On ini­tial recog­ni­tion, an en­tity shall mea­sure a group of in­sur­ance con­tracts at the to­tal of the ful­fill­ment cash flows (FCF) (in­cludes cash flows for fu­ture ser­vice of the con­tract dis­counted at a cur­rent in­ter­est rate (PV) and ad­justed for non-fi­nan­cial risk (RA)) and con­trac­tual ser­vice mar­gin (CSM). Sub­se­quent to ini­tial recog­ni­tion. The li­a­bil­i­ties re­lated to the in­sur­ance con­tracts take two forms in­clud­ing First, the li­a­bil­i­ties of re­main­ing cov­er­age (LRC) which rep­re­sents the li­a­bil­ity re­lated to un­ex­pired risks (i.e. the in­surer li­a­bil­ity to ser­vice the claims to be raised in the fu­ture). The sec­ond form is the li­a­bil­ity of in­curred claims (LIC) which rep­re­sents the ex­pired risk and in­cludes in­curred and re­ported claims and in­curred and not re­ported claims along with re­lated ex­penses. What is im­por­tant in this sec­tion of the para­graph, as re­lated to hedg­ing of in­sur­ance con­tracts, is to high­light that the fi­nan­cial risk of the in­sur­ance con­tracts has been con­sid­ered by the dis­count rate used in cal­cu­lat­ing the pre­sent value of the FCF. Fig­ure (1) be­low pro­vide a vi­sual pre­sen­ta­tion of the in­sur­ance con­tract li­a­bil­i­ties un­der IFRS 17 ver­sus old stan­dards and the po­si­tion of the cash flows.

Ac­cord­ing to IFRS 17, the in­sur­ance fi­nance in­come rep­re­sents the in­come re­lated to the fi­nan­cial in­vest­ments and the in­ter­est ac­cre­tion re­lated to the rein­sur­ance con­tracts. On the other hand, in­sur­ance fi­nance ex­pense re­lates to the ac­cre­tion of in­ter­est on the in­sur­ance con­tract li­a­bil­i­ties. Fig­ure (2) be­low pre­sents an ex­am­ple of how the in­sur­ance fi­nance ex­pense and in­come are pre­sented show­ing the source of each of them and link­ing them to each line of busi­ness.

Ac­cord­ing to IFRS 17, the in­sur­ance fi­nance in­come and ex­penses can be ei­ther elected to be rec­og­nized to profit or loss or to split them be­tween profit or loss and OCI. The in­surer also has a risk mit­i­ga­tion op­tion un­der the VFA ap­proach wherein the in­surer can rec­og­nize the changes in the FCF or the changes in the fair value of the un­der­ly­ing as­set to profit or loss in­stead of ad­just­ing the CSM. This lat­ter op­tion is avail­able pro­vided that the in­surer has a doc­u­mented risk strat­egy and risk man­age­ment ob­jec­tives that demon­strate how that the en­tity mit­i­gates the fi­nan­cial risk us­ing de­riv­a­tives, fi­nan­cial in­stru­ments mea­sured at FVTPL, or rein­sur­ance con­tracts held. The un­der­stand­ing of the afore­men­tioned op­tions un­der IFRS 17 is im­por­tant to see, as dis­cussed sub­se­quently in this ar­ti­cle, how they will be em­ployed for hedg­ing with­out the need for us­ing hedge ac­count­ing i.e. avoid­ing the com­plex re­quire­ment of hedge ac­count­ing.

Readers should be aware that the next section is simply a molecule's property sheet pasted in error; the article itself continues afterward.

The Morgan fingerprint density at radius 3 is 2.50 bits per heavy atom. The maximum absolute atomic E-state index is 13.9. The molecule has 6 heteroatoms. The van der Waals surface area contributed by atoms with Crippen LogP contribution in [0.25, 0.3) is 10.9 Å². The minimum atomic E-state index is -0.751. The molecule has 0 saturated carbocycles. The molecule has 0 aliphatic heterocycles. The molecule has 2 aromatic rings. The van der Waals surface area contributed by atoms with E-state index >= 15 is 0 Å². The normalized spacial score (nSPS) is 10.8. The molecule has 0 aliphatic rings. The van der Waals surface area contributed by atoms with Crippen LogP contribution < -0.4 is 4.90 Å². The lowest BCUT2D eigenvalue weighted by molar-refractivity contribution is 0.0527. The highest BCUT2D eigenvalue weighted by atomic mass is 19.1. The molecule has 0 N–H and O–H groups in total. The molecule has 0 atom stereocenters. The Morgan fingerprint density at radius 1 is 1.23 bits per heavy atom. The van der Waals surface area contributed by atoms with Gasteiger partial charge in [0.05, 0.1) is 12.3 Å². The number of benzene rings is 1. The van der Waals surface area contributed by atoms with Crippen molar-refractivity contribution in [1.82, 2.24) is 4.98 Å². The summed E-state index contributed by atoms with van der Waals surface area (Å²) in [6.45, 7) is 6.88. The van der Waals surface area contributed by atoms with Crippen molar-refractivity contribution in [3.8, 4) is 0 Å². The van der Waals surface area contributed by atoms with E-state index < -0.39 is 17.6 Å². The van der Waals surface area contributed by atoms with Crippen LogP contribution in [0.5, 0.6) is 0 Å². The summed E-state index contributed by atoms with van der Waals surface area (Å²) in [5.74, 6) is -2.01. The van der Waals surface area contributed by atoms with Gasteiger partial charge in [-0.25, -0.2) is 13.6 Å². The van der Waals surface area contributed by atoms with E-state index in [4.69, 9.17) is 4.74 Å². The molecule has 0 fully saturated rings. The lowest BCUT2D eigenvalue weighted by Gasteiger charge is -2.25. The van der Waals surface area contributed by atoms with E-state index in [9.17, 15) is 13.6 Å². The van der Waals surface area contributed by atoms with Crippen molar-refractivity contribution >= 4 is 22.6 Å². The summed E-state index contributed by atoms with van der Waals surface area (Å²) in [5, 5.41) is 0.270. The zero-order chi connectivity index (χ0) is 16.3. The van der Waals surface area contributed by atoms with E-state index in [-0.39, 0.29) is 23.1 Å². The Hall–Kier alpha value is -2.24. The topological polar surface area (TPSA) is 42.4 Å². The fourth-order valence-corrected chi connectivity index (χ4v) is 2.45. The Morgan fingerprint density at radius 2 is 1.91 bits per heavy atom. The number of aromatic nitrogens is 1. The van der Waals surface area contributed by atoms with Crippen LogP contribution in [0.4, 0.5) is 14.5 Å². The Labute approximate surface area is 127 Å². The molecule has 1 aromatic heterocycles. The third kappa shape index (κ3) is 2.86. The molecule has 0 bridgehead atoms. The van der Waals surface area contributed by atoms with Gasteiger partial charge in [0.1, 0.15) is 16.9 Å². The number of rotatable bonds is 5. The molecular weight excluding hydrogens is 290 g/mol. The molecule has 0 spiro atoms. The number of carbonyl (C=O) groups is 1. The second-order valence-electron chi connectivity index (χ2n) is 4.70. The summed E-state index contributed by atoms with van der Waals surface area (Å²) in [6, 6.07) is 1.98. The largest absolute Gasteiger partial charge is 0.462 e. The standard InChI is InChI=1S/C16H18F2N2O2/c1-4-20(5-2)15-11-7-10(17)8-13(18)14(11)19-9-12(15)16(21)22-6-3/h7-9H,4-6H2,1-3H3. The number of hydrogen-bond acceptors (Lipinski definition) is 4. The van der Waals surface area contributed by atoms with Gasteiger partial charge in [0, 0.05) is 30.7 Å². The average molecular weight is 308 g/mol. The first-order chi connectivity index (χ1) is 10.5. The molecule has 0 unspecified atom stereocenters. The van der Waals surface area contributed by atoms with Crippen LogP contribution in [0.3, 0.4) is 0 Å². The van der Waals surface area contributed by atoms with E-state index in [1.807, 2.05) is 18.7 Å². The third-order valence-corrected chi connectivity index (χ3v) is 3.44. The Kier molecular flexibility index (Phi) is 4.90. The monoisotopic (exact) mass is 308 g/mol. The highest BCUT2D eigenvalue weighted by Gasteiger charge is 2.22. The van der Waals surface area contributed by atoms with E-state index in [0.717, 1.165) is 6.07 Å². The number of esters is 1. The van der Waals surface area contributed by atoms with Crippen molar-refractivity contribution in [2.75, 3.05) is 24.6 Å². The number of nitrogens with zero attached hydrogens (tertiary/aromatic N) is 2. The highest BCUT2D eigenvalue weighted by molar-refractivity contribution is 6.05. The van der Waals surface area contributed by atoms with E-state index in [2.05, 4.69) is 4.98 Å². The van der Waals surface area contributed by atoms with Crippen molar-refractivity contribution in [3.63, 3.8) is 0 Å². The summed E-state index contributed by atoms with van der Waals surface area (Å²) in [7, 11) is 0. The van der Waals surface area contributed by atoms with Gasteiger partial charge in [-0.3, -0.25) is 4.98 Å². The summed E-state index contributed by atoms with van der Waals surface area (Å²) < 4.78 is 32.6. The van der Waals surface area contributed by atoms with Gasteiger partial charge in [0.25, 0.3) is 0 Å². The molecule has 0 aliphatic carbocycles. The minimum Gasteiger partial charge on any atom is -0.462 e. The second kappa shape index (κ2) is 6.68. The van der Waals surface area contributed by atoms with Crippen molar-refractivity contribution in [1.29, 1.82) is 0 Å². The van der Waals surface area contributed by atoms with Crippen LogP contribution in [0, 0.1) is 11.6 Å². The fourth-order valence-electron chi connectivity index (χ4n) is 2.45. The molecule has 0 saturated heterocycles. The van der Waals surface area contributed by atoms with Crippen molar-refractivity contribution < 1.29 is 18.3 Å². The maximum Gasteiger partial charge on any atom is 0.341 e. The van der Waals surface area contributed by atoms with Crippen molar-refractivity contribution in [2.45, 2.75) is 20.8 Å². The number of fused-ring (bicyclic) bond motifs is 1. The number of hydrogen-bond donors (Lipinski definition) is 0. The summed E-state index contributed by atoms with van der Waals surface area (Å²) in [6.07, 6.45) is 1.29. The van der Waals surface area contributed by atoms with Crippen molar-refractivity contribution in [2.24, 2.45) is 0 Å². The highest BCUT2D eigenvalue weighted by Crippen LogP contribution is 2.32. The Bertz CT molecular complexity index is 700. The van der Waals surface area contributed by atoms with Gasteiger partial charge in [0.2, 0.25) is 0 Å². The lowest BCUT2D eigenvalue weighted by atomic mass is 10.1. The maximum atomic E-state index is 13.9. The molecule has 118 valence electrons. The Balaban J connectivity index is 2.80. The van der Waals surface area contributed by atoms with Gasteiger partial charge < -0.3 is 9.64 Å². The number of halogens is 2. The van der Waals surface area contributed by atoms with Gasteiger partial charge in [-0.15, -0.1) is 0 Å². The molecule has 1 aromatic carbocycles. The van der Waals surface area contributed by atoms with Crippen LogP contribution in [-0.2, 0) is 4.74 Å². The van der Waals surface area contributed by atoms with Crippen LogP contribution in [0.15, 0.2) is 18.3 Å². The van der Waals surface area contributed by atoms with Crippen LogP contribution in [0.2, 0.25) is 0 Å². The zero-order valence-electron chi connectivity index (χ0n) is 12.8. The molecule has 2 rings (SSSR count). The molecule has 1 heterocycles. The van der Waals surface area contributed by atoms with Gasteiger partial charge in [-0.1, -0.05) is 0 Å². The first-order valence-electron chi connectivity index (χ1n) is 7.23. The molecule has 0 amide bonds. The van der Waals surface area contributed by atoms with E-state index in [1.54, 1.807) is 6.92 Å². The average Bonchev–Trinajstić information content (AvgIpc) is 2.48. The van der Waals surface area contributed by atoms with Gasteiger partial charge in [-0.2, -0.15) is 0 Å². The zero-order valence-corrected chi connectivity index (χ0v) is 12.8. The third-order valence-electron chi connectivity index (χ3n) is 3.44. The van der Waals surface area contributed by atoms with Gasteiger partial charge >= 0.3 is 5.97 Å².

Sce­nar­ios of eco­nomic risks and eco­nomic hedge and the so­lu­tions pos­si­ble un­der IFRS 9 and IFRS 17

This sec­tion pro­vides a tab­u­lar de­scrip­tion of mul­ti­ple sce­nar­ios that show the eco­nomic risk, the eco­nomic hedge ap­plied the ac­count­ing mis­match, and how it can be solved un­der op­tions avail­able un­der IFRS 9 and IFRS 17 along with the ben­e­fits and lim­i­ta­tions of each so­lu­tion. This sec­tion is heav­ily de­pen­dent on Tucker et al (2020).

Sce­nario one

Sce­nario two

Sce­nario three

Sce­nario four

Sce­nario five


In­sur­ers have many op­tions to mit­i­gate li­a­bil­i­ties risks rep­re­sented by in­ter­est rates and cash flows. From an eco­nomic per­spec­tive, the hedges might match the risk fully or par­tially due to the in­flu­ence of other risks on the li­a­bil­ity such as in­fla­tion, mor­tal­ity, lapse, and longevity or the mis­match be­tween the fair value and cash flows changes of the in­sur­ance con­tract li­a­bil­i­ties and the back­ing as­sets. How­ever, eco­nomic hedg­ing ac­tiv­i­ties may yield a cor­re­spond­ing ac­count­ing mis­match. This is due to dif­fer­ences be­tween the eco­nomic match­ing method used and how those meth­ods are ac­counted for un­der IFRS 9 and IFRS 17. Both stan­dards have op­tions avail­able to the pre­par­ers to con­sider. The se­lec­tion of some com­bi­na­tion of these op­tions may be a valu­able tool to bridge the gap be­tween eco­nomic hedg­ing and hedge ac­count­ing.  This ar­ti­cle dis­cussed the hedge ac­count­ing un­der IFRS 9 and the hedge rel­e­vant top­ics un­der IFRS 17. More­over, the ar­ti­cle dis­cussed the op­tions avail­able un­der IFRS 9 and IFRS 17 with re­gards to mul­ti­ple sce­nar­ios of eco­nomic hedg­ing that ex­hibit an ac­count­ing mis­match. The im­por­tant points to em­pha­size are that the in­sur­ers should be aware of all the op­tions avail­able un­der both stan­dards and make use of those op­tions to re­duce ac­count­ing mis­match while keep­ing their eco­nomic risk man­aged within the con­text of their risk strat­egy and risk man­age­ment ob­jec­tives. More­over, plan­ning should bet­ter start as early as pos­si­ble to see what are the cur­rent bal­ance sheet ex­po­sures and de­sign the proper ac­tions to be im­ple­mented that are com­men­su­rate with the im­ple­men­ta­tion of the IFRS 17.


Website | + posts
Share on facebook
Share on twitter
Share on linkedin
Share on pinterest

Leave a Reply

Your email address will not be published. Required fields are marked *